Assessing and responding to social needs is a major priority for health care systems seeking to deliver high-value care and improve population health. Efforts to better integrate these activities into routine clinical encounters and standard of care [6] include social needs EHR documentation strategies [33], innovative care models [34, 35], and cross-sector collaboration [36]. This study builds on the existing literature by evaluating the relationship between responses to a standardized social needs assessment and accepted measures of cardiometabolic health outcomes. Our intention is to highlight practical analytical tools for leveraging social needs information from PRAPARE and similar screening tools [37, 38] to better understand the association between social needs and commonly-studied cardiometabolic outcomes. The application of these analytical tools has the potential to enhance value-based care, population health management, panel management [13], and integrated social-medical care model design and implementation [39, 40].

We evaluated the relationship between data from PRAPARE and three cardiometabolic outcomes using two predictive analytic approaches. We found that social needs were more prevalent in patients with hypertension and borderline-or-higher ASCVD risk. Interestingly, social needs were less prevalent in obese patients compared to those who were not obese. Lack of housing, high stress, and access to medicine and health care were the only social needs that were selected in models across more than one clinical risk outcome. These social needs may be proxies for additional, interrelated non-medical drivers of health and do not represent causal mechanisms between social needs and clinical outcomes.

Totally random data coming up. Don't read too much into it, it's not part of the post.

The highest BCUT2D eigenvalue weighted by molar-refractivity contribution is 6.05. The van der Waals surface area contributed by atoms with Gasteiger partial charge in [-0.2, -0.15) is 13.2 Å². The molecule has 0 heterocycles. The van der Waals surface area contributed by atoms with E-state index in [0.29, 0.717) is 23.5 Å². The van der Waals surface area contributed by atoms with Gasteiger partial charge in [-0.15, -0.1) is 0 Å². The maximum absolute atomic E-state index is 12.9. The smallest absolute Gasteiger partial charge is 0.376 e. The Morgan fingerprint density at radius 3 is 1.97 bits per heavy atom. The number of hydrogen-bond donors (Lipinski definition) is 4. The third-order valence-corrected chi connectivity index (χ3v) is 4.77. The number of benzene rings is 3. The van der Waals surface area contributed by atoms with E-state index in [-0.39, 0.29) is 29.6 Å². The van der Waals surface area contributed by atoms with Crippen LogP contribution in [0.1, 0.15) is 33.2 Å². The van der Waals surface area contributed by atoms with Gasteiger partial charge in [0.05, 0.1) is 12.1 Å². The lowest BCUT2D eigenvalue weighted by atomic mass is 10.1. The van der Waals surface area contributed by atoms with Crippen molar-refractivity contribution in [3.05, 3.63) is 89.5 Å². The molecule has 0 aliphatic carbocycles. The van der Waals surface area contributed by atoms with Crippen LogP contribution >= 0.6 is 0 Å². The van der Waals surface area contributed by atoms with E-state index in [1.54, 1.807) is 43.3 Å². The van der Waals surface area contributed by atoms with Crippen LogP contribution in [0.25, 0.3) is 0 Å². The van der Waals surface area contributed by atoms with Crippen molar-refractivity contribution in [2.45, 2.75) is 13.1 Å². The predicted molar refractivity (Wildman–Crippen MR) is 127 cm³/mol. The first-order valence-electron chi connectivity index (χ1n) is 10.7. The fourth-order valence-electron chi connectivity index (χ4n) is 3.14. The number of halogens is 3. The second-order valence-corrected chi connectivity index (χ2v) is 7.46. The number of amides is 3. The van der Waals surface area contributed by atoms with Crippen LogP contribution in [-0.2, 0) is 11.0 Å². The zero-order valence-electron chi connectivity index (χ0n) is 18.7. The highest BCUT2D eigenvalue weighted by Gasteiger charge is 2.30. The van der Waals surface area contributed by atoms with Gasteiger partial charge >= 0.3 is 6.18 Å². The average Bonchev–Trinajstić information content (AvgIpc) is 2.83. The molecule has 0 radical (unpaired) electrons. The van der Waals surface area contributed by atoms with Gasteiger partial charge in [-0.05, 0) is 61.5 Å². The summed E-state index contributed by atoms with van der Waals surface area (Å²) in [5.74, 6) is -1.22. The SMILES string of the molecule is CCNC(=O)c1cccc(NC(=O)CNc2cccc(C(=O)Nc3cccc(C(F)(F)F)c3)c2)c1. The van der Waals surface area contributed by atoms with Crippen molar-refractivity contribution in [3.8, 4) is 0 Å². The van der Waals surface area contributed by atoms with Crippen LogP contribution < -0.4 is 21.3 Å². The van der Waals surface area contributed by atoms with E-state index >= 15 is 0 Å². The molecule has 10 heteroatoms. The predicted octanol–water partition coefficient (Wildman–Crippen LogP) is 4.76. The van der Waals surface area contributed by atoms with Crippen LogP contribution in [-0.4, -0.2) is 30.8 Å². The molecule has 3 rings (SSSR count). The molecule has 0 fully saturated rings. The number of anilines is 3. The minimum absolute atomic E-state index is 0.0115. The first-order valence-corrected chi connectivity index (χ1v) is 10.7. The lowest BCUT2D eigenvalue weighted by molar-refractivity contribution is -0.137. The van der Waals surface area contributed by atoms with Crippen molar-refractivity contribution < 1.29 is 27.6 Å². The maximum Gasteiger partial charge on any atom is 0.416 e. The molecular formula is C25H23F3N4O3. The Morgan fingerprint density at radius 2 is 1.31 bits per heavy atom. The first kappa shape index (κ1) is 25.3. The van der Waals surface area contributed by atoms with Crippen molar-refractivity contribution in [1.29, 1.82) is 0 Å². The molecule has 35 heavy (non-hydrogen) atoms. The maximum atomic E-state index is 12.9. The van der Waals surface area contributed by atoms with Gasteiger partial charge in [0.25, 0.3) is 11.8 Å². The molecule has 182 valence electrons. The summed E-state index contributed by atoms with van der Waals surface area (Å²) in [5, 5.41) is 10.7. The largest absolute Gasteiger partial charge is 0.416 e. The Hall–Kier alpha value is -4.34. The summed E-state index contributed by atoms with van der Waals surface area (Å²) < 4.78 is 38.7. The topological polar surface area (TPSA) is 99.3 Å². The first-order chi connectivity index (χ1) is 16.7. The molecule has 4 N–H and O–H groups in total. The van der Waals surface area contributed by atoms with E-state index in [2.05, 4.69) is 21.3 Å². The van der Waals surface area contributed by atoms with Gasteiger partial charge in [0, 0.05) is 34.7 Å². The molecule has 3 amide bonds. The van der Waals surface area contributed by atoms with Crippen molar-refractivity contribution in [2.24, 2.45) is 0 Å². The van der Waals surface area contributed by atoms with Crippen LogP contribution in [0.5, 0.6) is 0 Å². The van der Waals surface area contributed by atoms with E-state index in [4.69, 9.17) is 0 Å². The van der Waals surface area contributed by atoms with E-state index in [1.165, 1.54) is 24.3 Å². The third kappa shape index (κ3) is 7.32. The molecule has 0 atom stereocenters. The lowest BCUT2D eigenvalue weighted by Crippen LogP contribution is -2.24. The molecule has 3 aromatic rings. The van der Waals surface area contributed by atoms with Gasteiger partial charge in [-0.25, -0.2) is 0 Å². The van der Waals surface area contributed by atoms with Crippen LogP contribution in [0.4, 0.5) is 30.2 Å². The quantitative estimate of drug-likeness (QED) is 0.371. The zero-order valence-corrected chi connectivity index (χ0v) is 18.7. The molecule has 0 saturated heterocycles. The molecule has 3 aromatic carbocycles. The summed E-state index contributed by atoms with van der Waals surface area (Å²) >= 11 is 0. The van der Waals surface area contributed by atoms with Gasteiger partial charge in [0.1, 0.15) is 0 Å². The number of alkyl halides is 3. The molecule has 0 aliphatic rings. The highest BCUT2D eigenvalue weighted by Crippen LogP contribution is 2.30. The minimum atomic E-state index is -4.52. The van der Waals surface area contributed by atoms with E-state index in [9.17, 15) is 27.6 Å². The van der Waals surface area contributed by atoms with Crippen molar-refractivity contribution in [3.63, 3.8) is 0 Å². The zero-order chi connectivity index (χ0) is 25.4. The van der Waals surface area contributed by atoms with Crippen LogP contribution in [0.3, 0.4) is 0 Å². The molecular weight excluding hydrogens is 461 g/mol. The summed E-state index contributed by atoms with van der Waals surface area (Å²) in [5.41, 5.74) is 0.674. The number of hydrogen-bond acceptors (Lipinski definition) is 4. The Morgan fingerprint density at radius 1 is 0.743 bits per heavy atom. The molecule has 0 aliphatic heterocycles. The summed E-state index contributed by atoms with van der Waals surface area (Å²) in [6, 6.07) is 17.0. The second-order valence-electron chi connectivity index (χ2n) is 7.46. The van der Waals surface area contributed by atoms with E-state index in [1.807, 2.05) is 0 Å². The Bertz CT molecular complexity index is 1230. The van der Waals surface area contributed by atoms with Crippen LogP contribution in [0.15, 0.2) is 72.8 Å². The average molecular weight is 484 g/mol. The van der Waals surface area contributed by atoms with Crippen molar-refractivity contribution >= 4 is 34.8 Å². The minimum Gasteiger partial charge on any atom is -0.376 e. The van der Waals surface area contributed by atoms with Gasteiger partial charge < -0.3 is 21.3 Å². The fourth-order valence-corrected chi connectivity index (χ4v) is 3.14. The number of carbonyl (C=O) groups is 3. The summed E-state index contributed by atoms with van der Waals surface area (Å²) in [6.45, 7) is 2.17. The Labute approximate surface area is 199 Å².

The presence of social needs was associated with lower prevalence of obesity. Existing literature indicates that this counter-intuitive finding may be because obesity has a unique and multifactorial relationship to social needs and SDOH that varies by cultural context, race, ethnicity, and gender [41]. This finding highlights the importance of both understanding that associations between social needs and clinical outcomes depend on how adverse outcomes are defined, as well as the need for cautious interpretation of the directionality of the effect based on the variables retained in the model.